Because the Court granted the motion to seal without an opportunity for
Plaintiff to respond to the motion, the Court considers the present motion an
timely-filed motion for reconsideration. The Court agrees that the Tenth Circuit
recognizes a strong presumption against sealing judicial documents.
‘Courts have long recognized a common-law right of
access to judicial records,’ but this right ‘is not absolute.’
Mann v. Boatright, 477 F.3d 1140, 1149 (10th
Cir.2007). Thus, the presumption in favor of access to
judicial records may be overcome where ‘countervailing
interests heavily outweigh the public interests in access.’
Id. (internal quotation marks omitted). The burden is on
the party seeking to restrict access to show ‘some
significant interest that outweighs the presumption.’ Id.
(internal quotation marks omitted).
Colony Ins. Co. v. Burke, 698 F.3d 1222, 1241 (10th Cir. 2012). The Court also
generally agrees that evidence submitted for the substantive resolution of a matter
carries a “strong presumption of access.” Id., at 1242 (citing Logusch v. Pyramid
Co. of Onandaga, 435 F.3d 110, 121 (2nd Cir. 2006)). Regardless of any use in the
underlying state court action, the deposition in question was merely offered in the
present federal court litigation in support of Defendant’s unsuccessful procedural
motion to stop Plaintiff from deposing Defendant.
Plaintiff implicitly concedes that some portions of the filed and sealed
deposition – the portions that Plaintiff offers to redact – should remain sealed. (See
Doc. 53, at 7.) The version of the deposition that is the subject of this motion
includes those sections, so that version should remain sealed. Plaintiff’s motion is,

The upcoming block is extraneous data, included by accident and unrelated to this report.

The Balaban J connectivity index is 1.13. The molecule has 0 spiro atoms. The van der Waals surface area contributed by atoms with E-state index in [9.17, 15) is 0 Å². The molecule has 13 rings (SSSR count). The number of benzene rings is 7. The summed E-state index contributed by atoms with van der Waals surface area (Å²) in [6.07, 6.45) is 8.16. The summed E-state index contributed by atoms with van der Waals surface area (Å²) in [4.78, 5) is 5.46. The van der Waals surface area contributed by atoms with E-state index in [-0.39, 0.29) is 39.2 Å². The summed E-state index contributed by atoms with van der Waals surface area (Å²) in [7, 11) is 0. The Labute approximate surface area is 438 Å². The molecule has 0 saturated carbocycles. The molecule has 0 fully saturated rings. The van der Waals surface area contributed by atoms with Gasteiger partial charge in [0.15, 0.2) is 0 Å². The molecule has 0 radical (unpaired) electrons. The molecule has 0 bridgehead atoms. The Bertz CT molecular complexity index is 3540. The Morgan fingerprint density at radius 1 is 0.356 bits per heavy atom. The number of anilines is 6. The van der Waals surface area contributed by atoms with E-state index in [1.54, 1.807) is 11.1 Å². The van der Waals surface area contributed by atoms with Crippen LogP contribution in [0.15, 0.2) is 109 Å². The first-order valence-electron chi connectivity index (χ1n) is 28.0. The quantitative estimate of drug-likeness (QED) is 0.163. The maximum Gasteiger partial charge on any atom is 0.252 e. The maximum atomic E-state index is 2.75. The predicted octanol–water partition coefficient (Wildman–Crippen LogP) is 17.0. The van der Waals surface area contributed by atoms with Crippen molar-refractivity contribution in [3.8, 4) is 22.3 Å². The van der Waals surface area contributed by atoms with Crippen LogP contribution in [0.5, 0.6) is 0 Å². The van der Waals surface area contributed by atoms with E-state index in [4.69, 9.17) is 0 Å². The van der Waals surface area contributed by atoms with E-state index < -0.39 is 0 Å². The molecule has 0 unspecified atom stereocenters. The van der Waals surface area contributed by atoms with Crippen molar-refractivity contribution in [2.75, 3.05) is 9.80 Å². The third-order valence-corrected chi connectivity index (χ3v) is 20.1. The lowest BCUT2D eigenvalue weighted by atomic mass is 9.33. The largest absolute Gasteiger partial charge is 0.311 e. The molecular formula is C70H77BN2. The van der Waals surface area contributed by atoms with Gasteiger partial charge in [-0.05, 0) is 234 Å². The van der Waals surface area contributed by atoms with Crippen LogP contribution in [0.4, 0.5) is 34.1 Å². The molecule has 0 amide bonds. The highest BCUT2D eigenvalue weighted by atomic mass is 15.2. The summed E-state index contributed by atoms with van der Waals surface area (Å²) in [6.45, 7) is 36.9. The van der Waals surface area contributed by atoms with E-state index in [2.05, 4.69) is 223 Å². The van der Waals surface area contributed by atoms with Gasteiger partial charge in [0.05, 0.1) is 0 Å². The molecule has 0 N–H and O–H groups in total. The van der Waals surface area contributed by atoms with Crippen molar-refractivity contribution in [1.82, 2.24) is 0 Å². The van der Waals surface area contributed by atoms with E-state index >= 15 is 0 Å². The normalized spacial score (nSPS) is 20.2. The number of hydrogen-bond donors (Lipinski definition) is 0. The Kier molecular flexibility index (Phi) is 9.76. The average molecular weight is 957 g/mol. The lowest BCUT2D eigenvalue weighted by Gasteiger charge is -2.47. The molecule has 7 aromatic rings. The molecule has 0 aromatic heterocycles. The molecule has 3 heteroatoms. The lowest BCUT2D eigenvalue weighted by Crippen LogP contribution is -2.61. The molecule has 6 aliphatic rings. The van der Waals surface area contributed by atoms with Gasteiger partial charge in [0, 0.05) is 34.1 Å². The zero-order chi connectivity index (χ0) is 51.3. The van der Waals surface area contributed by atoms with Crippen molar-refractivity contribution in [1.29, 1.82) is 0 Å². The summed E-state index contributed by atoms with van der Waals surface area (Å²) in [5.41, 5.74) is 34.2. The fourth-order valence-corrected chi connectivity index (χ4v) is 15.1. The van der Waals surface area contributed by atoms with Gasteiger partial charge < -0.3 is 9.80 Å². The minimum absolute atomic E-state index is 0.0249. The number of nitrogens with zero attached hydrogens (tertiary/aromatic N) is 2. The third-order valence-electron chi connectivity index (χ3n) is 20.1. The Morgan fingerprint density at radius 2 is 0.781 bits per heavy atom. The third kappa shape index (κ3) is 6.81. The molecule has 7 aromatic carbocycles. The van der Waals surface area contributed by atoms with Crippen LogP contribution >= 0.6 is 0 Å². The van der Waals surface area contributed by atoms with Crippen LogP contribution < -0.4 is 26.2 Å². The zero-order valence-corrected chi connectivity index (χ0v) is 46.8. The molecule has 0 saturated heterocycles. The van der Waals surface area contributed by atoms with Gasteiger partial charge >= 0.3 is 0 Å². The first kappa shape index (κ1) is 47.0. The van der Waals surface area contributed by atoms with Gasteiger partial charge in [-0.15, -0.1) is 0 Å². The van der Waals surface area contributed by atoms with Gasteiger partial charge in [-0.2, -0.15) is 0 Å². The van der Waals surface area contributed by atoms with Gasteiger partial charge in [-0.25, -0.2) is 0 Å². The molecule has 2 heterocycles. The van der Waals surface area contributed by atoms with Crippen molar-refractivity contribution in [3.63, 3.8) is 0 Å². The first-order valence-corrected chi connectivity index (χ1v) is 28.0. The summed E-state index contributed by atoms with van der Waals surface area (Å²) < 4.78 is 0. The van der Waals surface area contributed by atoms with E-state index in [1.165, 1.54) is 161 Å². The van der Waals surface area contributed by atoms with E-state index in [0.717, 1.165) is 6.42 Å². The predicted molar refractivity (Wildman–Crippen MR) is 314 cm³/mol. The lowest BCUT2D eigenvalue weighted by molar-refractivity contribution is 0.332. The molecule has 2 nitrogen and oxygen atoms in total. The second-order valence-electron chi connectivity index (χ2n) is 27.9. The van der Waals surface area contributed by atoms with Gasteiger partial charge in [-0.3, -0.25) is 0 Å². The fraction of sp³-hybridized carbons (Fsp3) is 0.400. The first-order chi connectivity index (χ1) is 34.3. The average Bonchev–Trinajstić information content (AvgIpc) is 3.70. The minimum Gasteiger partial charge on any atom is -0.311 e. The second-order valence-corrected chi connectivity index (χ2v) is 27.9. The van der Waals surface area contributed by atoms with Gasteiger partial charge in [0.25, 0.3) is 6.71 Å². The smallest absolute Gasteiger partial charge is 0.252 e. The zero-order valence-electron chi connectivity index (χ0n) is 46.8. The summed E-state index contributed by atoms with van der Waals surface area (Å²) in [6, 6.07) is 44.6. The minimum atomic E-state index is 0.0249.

thus, DENIED, as to the deposition transcript (Doc. 36-1, sealed).
The Court states that Plaintiff’s motion is denied as to the present filing
only. This ruling does not constitute a ruling that substantive portions of the
deposition filed in support of subsequent dispositive motions or at the ultimate trial
of this matter must necessarily be filed under seal. Such issues, if raised, will be
determined by the Judge presiding over such a motion or presiding over the trial.
Because the Court is not fully resolving the present disagreement, both parties are
instructed to refrain from file this document openly in the Court without an
agreement to do so or permission from the Court.
There is, however, no argument by Defendant that the underlying motion
(Doc. 36) and other documents filed under seal should have been filed under seal.
To the contrary, Defendant’s response in opposition discusses only the deposition
transcript. (See generally Doc. 46.) As such, the Clerk is directed to unseal
Document 36 and all exhibits other than the deposition (Doc. 36-1, sealed).
IT IS THEREFORE ORDERED that Defendant's Motion (Doc. 39,
sealed) is GRANTED in part and DENIED in part.
IT IS SO ORDERED.
Dated this 8th day of August, 2017, at Wichita, Kansas.
S/ KENNETH G. GALE
HON. KENNETH G. GALE
U.S. MAGISTRATE JUDGE